Kinase-dependent modification of dendritic excitability after long-term potentiation

Center for Learning and Memory, University of Texas at Austin, Austin, TX, USA.
The Journal of Physiology (Impact Factor: 5.04). 12/2008; 587(Pt 1):115-25. DOI: 10.1113/jphysiol.2008.158816
Source: PubMed


Patterns of presynaptic activity properly timed with postsynaptic action potential output can not only increase the strength of synaptic inputs but can also increase the excitability of dendritic branches of adult CA1 pyramidal neurons. Here, we examined the role of protein kinase A (PKA) and mitogen-activated protein kinase (MAPK) in the enhancement of dendritic excitability that occurs during theta-burst pairing of presynaptic and postsynaptic firing activity. Using dendritic and somatic whole-cell recordings in rat hippocampal slices, we measured the increase in the amplitude of back-propagating action potentials in the apical dendrite that occurs in parallel with long-term potentiation (LTP) of synaptic inputs. We found that inhibition of the MAPK pathway prevents this enhancement of dendritic excitability using either a weak or strong LTP induction protocol, while synaptic LTP can still be induced by the strong protocol. Both forms of plasticity are blocked by inhibition of PKA and occluded by interfering with cAMP degradation, consistent with a PKA-mediated increase in MAPK activity following induction of LTP. This provides a signalling mechanism for plasticity of dendritic excitability that occurs during neuronal activity and demonstrates the necessity of MAPK activation. Furthermore, this study uncovers an additional contribution of kinase activation to plasticity that may occur during learning.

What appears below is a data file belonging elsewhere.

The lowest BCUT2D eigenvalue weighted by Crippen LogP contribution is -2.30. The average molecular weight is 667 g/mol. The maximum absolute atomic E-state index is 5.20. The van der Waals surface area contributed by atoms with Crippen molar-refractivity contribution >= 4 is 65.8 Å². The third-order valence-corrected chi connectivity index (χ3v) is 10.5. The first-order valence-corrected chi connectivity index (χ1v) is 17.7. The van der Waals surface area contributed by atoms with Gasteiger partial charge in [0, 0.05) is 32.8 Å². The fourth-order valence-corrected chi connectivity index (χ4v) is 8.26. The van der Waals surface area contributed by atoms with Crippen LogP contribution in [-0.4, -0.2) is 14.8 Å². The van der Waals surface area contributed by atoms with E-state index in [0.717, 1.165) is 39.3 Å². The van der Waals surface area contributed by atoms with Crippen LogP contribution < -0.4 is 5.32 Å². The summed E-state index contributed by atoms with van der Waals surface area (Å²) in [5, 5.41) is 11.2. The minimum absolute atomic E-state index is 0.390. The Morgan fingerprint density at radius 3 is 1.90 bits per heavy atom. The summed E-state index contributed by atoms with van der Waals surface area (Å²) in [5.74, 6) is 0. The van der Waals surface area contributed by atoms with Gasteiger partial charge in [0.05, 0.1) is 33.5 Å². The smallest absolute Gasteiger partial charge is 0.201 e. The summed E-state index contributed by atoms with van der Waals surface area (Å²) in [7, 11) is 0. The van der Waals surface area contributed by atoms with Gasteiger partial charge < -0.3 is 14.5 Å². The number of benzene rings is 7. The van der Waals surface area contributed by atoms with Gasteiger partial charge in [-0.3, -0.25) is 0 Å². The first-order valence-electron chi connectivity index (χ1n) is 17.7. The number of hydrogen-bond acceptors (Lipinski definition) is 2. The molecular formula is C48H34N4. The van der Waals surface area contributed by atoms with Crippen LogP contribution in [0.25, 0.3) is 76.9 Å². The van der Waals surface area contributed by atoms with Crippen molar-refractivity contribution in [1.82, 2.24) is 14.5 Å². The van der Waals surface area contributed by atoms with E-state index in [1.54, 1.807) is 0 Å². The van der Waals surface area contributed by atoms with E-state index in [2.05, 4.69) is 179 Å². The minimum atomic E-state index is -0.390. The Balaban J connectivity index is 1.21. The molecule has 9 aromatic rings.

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    • "p = 0.33, n = 7/7). Then we turned our attention to MEK, which because MAPK cascade is known to be able to integrate coincident signals and to translate the magnitude of signaling into a temporally and spatially graded response [34] and has been previously implicated in learning and memory in behaving animals [35] and shown to be necessary for many forms of synaptic plasticity [34], [36] and dendritic excitability regulation [37] although its precise role is unknown Blocking MEK using 10 uM of U0126 abolished induction of DED (DED = 0.07%±0.3%, p = 0.93). "
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    • "Our observation that neurons expressing Kv4.2S552A show no significant increase in cycling after stimulation indicates that PKA phosphorylation is also required for activity-dependent Kv4.2 cycling at these sites, which has been observed in neuronal culture (Hammond et al., 2008; Kim et al., 2007). Indeed, LTP can be blocked by inhibition of PKA with a PKA inhibitory peptide fragment (Rosenkranz et al., 2009), suggesting that PKA regulation of Kv4.2 channel cycling may play a role in synaptic plasticity. "
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